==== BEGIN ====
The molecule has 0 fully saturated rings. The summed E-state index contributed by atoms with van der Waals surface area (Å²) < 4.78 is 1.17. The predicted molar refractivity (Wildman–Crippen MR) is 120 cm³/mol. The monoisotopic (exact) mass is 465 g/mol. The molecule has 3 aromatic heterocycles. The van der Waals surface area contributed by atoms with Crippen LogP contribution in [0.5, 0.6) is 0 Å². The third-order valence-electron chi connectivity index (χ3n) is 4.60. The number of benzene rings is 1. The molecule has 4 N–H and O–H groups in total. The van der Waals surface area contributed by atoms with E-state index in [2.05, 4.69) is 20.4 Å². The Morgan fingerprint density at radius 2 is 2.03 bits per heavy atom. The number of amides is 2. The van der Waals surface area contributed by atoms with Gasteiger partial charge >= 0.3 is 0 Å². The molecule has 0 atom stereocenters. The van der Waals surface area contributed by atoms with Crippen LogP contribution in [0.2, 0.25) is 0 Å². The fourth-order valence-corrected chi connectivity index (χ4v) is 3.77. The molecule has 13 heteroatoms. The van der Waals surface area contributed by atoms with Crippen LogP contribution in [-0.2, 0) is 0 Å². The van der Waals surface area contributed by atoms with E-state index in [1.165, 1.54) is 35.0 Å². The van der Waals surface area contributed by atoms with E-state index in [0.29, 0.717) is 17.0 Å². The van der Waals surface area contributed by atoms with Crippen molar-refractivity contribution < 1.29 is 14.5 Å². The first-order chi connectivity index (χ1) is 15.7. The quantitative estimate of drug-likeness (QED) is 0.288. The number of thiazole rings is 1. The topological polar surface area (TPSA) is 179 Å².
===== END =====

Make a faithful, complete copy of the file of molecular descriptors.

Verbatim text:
The molecule has 0 fully saturated rings. The summed E-state index contributed by atoms with van der Waals surface area (Å²) < 4.78 is 1.17. The predicted molar refractivity (Wildman–Crippen MR) is 120 cm³/mol. The monoisotopic (exact) mass is 465 g/mol. The molecule has 3 aromatic heterocycles. The van der Waals surface area contributed by atoms with Crippen LogP contribution in [0.5, 0.6) is 0 Å². The third-order valence-electron chi connectivity index (χ3n) is 4.60. The number of benzene rings is 1. The molecule has 4 N–H and O–H groups in total. The van der Waals surface area contributed by atoms with E-state index in [2.05, 4.69) is 20.4 Å². The Morgan fingerprint density at radius 2 is 2.03 bits per heavy atom. The number of amides is 2. The van der Waals surface area contributed by atoms with Gasteiger partial charge >= 0.3 is 0 Å². The molecule has 0 atom stereocenters. The van der Waals surface area contributed by atoms with Crippen LogP contribution in [0.2, 0.25) is 0 Å². The fourth-order valence-corrected chi connectivity index (χ4v) is 3.77. The molecule has 13 heteroatoms. The van der Waals surface area contributed by atoms with Crippen LogP contribution in [-0.2, 0) is 0 Å². The van der Waals surface area contributed by atoms with E-state index in [1.165, 1.54) is 35.0 Å². The van der Waals surface area contributed by atoms with E-state index in [0.29, 0.717) is 17.0 Å². The van der Waals surface area contributed by atoms with Crippen molar-refractivity contribution < 1.29 is 14.5 Å². The first-order chi connectivity index (χ1) is 15.7. The quantitative estimate of drug-likeness (QED) is 0.288. The number of thiazole rings is 1. The topological polar surface area (TPSA) is 179 Å².